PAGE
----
Pop culture obsessives writing for the pop culture obsessed.
Pop culture obsessives writing for the pop culture obsessed.

Lost In La Mancha chronicles the unmaking of Terry Gilliam’s Don Quixote film

Illustration for article titled iLost In La Mancha/i chronicles the unmaking of Terry Gilliam’s Don Quixote film

Every day, Watch This offers staff recommendations inspired by a new movie coming out that week. This week: Room 237 has us thinking about documentaries about movies.

Lost In La Mancha (2002)
Terry Gilliam making a movie about Don Quixote seems as on-the-nose as Steven Spielberg making a movie about Peter Pan. We may never know whether The Man Who Killed Don Quixote would have been another Hook, though, as a series of disasters shut down production just a few days after it began. Keith Fulton and Louis Pepe’s entertaining documentary Lost In La Mancha chronicles the project’s undoing from the inside—the duo had previously shot a making-of piece for Gilliam’s Twelve Monkeys, and were given nearly unlimited access—and it’s almost amusing, in a ghastly way, to watch as one damn thing after another befalls the poor guy. Fighter jets continually scream overhead, ruining shot after shot. Lead actor Jean Rochefort injures himself so badly, he can barely sit on his horse. A flash flood carries much of the equipment away. Eventually, there’s nothing to do except admit defeat and give up.

Thankfully, nobody died—a similar documentary about Gilliam’s The Imaginarium Of Doctor Parnassus, which lost star Heath Ledger to an accidental drug overdose near the end of the shoot, would be a much grimmer affair (though that film miraculously survived). Quixote folding may or may not be a great loss to cinema, but we do at least have this record of Gilliam expressing endless frustration with the suits who hold the purse strings, along with some stunning footage from the handful of days when things weren’t actively falling apart. Fulton and Pepe are clearly fans and friends, so Lost In La Mancha never goes for the jugular; the repeated equation of Gilliam with Don Quixote himself, tilting furiously at corporate windmills, is born entirely of admiration, not scorn. But given everything the man has been through over the years (see also: Brazil), a fawning tribute to his stoic endurance feels altogether apt.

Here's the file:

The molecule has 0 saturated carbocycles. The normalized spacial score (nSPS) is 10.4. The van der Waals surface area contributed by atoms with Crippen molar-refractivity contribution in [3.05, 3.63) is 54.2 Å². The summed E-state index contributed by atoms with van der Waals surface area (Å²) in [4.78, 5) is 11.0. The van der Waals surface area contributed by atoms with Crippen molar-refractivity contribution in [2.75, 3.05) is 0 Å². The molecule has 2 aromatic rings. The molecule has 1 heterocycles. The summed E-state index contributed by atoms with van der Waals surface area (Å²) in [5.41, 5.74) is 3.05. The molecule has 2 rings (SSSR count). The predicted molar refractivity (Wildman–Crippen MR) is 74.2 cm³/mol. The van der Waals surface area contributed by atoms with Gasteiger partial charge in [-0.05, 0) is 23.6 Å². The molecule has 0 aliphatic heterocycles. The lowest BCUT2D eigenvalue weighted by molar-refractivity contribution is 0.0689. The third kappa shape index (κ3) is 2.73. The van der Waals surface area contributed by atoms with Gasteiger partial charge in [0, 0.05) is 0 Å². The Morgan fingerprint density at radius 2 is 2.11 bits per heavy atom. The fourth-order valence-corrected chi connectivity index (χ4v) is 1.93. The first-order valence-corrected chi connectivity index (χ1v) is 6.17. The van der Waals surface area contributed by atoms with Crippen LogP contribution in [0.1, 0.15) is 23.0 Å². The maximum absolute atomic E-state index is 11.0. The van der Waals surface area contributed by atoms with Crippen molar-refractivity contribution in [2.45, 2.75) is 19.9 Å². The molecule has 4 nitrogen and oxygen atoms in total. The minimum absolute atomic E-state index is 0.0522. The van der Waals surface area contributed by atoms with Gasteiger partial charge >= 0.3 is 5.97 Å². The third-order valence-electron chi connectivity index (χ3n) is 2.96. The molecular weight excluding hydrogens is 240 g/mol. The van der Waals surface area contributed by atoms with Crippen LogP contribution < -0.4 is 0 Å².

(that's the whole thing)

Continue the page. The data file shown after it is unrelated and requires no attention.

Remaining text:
Availability: This one is everywhere: streaming on Netflix and Hulu Plus, available for digital rental on Amazon and iTunes, out there on good old DVD.

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